Tuesday, March 25, 2008

Duma Key

by Stephen King

Rather than talk about the plot of King's latest novel (the owner of a construction company loses his arm in a horrific on-site accident, and has both medical and supernatural difficulties adjusting to his new life), I'd like to talk about the way it feels.

The novel's beginning is both brutally efficient at changing the status quo by destroying a man's life, and contemplative - it's interested in and observes the ideas of healing, and of establishing a new routine. It takes about a hundred pages to deal with this setup, and then the focus clearly shifts into the main character's new life, his new routine, meeting new people, and slowly ramping up the supernatural elements. From there, it's the steady accumulation of back story, placing tension on old and new friends, and a rising animosity (from the supernatural threat.

Duma Key is definitely a companion piece to Bag of Bones - almost an echo of it in some ways. The two stories both deal with grief, relocating, and a generational mystery - but Duma Key feels looser, more relaxed, and King is diving right into an exploration of the creative process (this time painting, rather than writing) rather than exploring the idea of writer's block. The threat here is also far more epic than in Bag of Bones. Its reach is (theoretically) global, and the sense of power and evil that King manages to create at times approaches the One Ring.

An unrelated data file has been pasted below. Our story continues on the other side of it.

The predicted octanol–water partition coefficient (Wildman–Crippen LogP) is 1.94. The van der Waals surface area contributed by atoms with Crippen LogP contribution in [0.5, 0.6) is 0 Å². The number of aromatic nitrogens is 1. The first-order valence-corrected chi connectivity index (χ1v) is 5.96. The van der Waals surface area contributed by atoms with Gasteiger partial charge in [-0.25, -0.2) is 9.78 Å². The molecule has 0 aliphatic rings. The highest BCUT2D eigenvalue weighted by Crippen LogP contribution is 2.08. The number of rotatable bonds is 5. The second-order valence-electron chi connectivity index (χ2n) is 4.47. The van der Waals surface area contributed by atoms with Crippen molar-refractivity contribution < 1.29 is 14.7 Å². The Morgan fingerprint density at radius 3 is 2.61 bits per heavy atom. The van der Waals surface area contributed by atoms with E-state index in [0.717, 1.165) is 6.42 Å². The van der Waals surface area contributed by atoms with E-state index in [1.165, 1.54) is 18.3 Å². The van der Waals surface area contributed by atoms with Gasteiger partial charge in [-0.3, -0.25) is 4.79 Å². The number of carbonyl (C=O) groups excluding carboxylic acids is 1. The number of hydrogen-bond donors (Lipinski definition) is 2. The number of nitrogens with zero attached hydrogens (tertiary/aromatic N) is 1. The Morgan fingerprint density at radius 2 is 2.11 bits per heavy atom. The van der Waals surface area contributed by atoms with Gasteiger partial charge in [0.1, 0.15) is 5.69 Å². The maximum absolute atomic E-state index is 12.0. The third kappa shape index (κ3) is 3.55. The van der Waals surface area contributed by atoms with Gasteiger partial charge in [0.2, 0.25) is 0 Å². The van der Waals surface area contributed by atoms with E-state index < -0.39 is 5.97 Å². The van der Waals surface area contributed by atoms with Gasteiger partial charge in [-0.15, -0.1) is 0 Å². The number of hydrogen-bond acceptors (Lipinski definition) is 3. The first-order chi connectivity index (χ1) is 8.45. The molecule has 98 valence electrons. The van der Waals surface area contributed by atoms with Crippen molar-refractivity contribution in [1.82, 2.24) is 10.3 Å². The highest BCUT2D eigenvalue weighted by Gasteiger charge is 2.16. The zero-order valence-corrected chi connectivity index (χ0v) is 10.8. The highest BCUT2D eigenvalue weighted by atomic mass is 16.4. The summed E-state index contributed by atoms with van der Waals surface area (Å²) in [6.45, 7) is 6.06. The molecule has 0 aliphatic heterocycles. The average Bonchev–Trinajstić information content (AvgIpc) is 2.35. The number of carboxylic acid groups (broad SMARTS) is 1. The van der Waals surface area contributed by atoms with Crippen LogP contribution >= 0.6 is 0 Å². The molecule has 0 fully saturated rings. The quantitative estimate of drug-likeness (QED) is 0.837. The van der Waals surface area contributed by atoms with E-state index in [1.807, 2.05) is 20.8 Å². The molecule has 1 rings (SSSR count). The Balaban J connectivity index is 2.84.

The writing contains King's standard tricks - end of chapter foreshadowing, italicised inner voices speaking in sinister fragments, wealthy protagonists, and Outsiders versus the White (although not referred to by those names). These things have been done many times before, but they're still effective. What's even more effective is his gift of creating characters you care about - which leads to a great 40 pages towards the end of the story that are so desperate and awful, so unafraid to truly screw with the characters you care about, that is easily matches Bag of Bones' concluding experiment in point-of-view for horror.

Recommended - and it makes me wonder if he's gearing up to write stories that are completely non-supernatural, non-thrillers. A fulfilment of the "modern Dickens" label that some publishers and reviewers have been applying to him ever since the Green Mile.
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